Legal and Procedural Framework
Last updated on December 17, 2013
The use of electronic voting and counting technologies should be defined in the legal framework. This process can take a considerable amount of time, particularly since key legal provisions are incorporated at the legislative level (i.e., in constitutions and electoral laws) as well as the regulatory level. Amendments should, at a minimum, address the following: physical and procedural aspects of voting or counting processes; testing and certification; audit mechanisms and conduct; status of audit records versus electronic records; transparency mechanisms; data security and retention; voter identification; and access to source code. The process of developing amendments should involve input from electoral stakeholders, including political parties and civil society.
In order to properly implement electronic voting or counting technologies, the use of these technologies needs to not only be in compliance with the constitutional and legal provisions relating to elections and the general conduct of public affairs, but must also be defined in the legal framework for elections. The legal framework includes the constitution, if there is one, the laws relating to elections, and the secondary legislation (such as regulations, rules and procedures often passed by electoral management bodies).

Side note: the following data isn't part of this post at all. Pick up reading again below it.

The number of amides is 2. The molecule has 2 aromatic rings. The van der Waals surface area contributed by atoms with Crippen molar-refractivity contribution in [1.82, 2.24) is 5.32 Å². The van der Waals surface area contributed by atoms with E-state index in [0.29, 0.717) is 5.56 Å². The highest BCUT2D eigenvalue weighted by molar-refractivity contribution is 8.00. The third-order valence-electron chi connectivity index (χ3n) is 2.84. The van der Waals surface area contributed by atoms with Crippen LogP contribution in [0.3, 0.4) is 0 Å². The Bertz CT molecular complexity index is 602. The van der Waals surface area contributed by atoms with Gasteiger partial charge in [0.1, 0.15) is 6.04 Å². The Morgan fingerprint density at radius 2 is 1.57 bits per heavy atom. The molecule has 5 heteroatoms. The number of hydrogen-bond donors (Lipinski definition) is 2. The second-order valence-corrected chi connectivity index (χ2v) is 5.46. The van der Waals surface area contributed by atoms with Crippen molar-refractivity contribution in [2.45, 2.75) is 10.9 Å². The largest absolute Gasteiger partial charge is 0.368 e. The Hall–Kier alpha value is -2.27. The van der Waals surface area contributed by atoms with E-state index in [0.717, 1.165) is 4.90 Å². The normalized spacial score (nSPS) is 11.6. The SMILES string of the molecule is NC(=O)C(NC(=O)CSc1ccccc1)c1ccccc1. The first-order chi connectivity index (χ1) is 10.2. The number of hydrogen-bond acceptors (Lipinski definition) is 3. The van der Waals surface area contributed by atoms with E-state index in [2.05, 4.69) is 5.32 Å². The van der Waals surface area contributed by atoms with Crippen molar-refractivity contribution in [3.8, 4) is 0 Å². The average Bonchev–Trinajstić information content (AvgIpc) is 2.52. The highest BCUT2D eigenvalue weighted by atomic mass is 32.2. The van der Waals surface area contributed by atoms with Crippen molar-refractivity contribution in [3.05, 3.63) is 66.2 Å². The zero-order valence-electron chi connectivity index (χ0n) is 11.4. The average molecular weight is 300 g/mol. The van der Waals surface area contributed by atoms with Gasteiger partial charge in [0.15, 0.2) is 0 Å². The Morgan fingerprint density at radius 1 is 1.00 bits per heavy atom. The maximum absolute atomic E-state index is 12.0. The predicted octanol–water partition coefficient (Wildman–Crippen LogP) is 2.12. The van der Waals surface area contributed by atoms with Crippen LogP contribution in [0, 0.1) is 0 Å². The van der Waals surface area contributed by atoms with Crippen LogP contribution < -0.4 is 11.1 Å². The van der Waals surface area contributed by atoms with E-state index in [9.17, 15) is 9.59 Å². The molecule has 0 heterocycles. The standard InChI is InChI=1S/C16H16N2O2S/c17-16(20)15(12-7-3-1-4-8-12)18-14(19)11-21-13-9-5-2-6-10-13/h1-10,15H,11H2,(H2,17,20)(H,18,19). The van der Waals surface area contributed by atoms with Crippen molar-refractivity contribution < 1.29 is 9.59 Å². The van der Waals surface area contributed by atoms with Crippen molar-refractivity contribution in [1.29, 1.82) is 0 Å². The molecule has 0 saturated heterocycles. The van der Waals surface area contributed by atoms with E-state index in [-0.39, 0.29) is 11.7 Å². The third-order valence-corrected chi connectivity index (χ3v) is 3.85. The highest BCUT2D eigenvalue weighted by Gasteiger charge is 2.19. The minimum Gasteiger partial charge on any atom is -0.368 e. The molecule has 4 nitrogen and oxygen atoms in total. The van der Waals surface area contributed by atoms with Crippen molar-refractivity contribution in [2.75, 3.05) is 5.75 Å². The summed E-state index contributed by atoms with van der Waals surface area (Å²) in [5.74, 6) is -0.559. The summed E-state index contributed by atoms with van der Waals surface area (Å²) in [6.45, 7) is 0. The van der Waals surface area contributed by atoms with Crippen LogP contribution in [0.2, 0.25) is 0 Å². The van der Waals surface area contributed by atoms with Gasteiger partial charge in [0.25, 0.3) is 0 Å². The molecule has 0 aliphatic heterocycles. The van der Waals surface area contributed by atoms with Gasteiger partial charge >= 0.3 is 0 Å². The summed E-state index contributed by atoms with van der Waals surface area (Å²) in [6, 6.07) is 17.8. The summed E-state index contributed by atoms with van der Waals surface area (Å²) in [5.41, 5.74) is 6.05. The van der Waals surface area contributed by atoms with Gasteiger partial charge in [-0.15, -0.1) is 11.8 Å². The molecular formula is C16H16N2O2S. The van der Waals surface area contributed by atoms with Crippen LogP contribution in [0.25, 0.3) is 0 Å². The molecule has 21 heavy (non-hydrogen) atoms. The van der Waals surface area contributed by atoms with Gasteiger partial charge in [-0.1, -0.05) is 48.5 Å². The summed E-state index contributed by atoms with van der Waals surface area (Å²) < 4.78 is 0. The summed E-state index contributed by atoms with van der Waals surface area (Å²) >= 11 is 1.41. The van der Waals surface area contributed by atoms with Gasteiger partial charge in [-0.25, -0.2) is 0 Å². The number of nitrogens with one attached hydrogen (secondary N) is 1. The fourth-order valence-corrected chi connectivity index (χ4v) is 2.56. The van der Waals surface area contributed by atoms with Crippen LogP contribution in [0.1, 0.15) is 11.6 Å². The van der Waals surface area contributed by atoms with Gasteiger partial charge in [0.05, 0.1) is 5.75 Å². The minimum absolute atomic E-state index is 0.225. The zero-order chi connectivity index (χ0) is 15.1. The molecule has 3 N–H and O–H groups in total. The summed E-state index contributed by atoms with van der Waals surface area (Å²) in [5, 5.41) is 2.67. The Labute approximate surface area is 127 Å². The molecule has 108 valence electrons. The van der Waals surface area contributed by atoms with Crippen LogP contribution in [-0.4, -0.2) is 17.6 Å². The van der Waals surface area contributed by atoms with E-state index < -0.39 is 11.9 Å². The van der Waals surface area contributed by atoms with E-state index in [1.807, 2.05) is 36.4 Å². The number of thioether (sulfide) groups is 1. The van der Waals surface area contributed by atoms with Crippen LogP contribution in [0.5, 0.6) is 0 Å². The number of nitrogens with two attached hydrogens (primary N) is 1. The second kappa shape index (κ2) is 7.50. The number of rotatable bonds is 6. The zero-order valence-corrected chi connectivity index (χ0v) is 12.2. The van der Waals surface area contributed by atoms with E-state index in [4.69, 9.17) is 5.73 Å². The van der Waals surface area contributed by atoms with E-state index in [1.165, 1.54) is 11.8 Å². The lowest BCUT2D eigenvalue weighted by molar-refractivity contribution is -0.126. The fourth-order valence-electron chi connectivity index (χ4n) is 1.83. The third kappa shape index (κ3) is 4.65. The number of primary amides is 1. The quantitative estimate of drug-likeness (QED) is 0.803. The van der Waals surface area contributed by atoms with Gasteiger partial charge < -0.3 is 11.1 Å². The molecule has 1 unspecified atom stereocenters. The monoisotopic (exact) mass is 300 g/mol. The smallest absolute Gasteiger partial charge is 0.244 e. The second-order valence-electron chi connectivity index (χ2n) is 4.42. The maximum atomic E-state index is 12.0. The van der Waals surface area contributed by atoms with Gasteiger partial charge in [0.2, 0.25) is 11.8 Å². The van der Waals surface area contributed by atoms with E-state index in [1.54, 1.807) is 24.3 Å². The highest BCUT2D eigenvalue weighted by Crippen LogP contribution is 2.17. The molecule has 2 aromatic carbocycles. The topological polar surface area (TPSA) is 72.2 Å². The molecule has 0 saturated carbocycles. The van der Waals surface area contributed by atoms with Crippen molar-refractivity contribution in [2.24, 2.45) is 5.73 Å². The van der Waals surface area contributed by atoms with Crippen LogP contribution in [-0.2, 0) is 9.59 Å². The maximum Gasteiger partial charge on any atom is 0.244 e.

While constitutions rarely say anything specific about electronic voting or counting technologies, they may include general provisions that are relevant to the use of these technologies. Germany provides a good example of this (see Figure 11 below for more details), with the German Constitutional Court deciding in 2009 that the electronic voting machines used in Germany did not comply with general transparency requirements for the electoral process established in the constitution.
In addition to ensuring that suggested technology solutions are in compliance with the constitutional framework of a country, consideration should also be given to whether suggested solutions meet international standards, including emerging standards for the use of electronic voting and counting technologies. Election officials and lawmakers may wish to study other countries’ experiences when considering whether to adopt such technologies.